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Nothing better than a cup of assam and fresh flowers to create a relaxing atmosphere (‘Shirley’, ‘Attila’, ‘Groenland’ and ‘Spring Green’)

What flowers perform well for cutting in other allotments and gardens? I’d love to hear about bulbs which I could add to my list for cutting and combinations which look attractive in a vase. Happy gardening 🙂

If you’d like to follow the cutting patch throughout the year, you can subscribe below:

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More information about the cutting patch and our favourite tulips can be found in the following posts:

Banish the September blues with my top 10 tulips

Planning a Cutting Patch: Bulb Time

Planning a Cutting Patch: Annual Choices

Planning a Cutting Patch: Annual Choices

The winter garden is waiting, the new raised beds watching me through the windows, daring me to step out into the frost, the drizzle, the sunshine to tackle a host of gardening jobs. Instead I’ve been cooking, eating, playing, crafting, walking, cycling and enjoying this unusually long period of family time together. But this afternoon I snatched a quick break to curl up with a notepad, some new seed catalogues and my seed packets to plan the annual layer for the new cutting patch.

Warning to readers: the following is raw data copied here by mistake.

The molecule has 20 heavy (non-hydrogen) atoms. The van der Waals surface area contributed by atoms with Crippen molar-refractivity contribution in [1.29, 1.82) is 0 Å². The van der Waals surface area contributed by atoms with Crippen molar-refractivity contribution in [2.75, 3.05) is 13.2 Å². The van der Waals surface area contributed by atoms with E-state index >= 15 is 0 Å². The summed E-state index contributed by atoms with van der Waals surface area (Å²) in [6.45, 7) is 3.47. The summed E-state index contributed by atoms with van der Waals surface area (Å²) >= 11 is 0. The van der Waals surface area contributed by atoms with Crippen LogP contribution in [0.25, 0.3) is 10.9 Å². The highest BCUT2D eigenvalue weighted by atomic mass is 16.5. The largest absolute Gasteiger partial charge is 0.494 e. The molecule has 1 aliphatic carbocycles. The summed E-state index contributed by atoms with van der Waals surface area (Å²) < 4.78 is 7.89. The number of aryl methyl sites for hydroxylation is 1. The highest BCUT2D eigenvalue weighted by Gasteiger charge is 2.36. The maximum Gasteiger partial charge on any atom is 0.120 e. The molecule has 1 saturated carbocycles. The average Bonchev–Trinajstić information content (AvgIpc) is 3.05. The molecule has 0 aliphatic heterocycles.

Bulb Base Layer

Since I last wrote about the cutting patch (in Planning a Cutting Patch: Bulb Time) I have buried all the Narcissi and Tulips deep down, ready for spring.

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The tulips were planted in trenches on a layer of grit to aid drainage

It’s now time to consider what will grow around and alongside the bulbs and how I will produce flowers and foliage for cutting throughout the spring, summer and autumn.

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An empty plot – with hidden treasure…